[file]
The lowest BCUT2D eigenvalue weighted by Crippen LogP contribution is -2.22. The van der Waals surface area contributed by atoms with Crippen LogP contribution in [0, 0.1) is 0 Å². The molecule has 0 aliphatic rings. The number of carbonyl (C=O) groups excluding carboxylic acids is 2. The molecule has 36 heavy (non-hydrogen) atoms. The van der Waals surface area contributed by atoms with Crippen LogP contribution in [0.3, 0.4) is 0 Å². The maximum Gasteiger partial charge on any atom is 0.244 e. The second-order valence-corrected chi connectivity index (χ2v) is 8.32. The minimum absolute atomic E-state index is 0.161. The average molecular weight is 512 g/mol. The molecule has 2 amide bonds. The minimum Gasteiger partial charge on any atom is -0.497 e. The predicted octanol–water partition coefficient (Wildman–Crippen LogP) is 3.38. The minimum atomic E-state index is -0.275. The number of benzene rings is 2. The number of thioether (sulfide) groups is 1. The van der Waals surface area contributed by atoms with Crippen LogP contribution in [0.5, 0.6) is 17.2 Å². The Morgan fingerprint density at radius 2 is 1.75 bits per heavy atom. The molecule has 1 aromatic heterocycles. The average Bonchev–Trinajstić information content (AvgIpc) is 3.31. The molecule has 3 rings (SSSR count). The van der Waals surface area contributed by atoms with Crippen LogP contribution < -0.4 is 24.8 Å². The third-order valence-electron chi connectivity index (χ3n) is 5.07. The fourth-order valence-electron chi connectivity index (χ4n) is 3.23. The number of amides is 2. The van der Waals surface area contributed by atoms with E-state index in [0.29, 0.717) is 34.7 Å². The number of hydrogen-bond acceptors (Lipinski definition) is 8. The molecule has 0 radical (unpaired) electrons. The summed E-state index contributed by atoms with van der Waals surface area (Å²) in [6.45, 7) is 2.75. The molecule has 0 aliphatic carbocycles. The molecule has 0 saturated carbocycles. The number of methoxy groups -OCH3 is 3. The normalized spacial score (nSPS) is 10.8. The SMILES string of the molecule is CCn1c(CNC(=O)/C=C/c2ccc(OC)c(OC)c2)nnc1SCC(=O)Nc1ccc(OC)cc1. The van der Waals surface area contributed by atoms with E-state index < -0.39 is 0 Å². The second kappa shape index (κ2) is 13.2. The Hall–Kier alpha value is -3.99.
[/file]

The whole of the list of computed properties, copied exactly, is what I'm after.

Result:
The lowest BCUT2D eigenvalue weighted by Crippen LogP contribution is -2.22. The van der Waals surface area contributed by atoms with Crippen LogP contribution in [0, 0.1) is 0 Å². The molecule has 0 aliphatic rings. The number of carbonyl (C=O) groups excluding carboxylic acids is 2. The molecule has 36 heavy (non-hydrogen) atoms. The van der Waals surface area contributed by atoms with Crippen LogP contribution in [0.3, 0.4) is 0 Å². The maximum Gasteiger partial charge on any atom is 0.244 e. The second-order valence-corrected chi connectivity index (χ2v) is 8.32. The minimum absolute atomic E-state index is 0.161. The average molecular weight is 512 g/mol. The molecule has 2 amide bonds. The minimum Gasteiger partial charge on any atom is -0.497 e. The predicted octanol–water partition coefficient (Wildman–Crippen LogP) is 3.38. The minimum atomic E-state index is -0.275. The number of benzene rings is 2. The number of thioether (sulfide) groups is 1. The van der Waals surface area contributed by atoms with Crippen LogP contribution in [0.5, 0.6) is 17.2 Å². The Morgan fingerprint density at radius 2 is 1.75 bits per heavy atom. The molecule has 1 aromatic heterocycles. The average Bonchev–Trinajstić information content (AvgIpc) is 3.31. The molecule has 3 rings (SSSR count). The van der Waals surface area contributed by atoms with Crippen LogP contribution < -0.4 is 24.8 Å². The third-order valence-electron chi connectivity index (χ3n) is 5.07. The fourth-order valence-electron chi connectivity index (χ4n) is 3.23. The number of amides is 2. The van der Waals surface area contributed by atoms with E-state index in [0.29, 0.717) is 34.7 Å². The number of hydrogen-bond acceptors (Lipinski definition) is 8. The molecule has 0 radical (unpaired) electrons. The summed E-state index contributed by atoms with van der Waals surface area (Å²) in [6.45, 7) is 2.75. The molecule has 0 aliphatic carbocycles. The molecule has 0 saturated carbocycles. The number of methoxy groups -OCH3 is 3. The normalized spacial score (nSPS) is 10.8. The SMILES string of the molecule is CCn1c(CNC(=O)/C=C/c2ccc(OC)c(OC)c2)nnc1SCC(=O)Nc1ccc(OC)cc1. The van der Waals surface area contributed by atoms with E-state index < -0.39 is 0 Å². The second kappa shape index (κ2) is 13.2. The Hall–Kier alpha value is -3.99.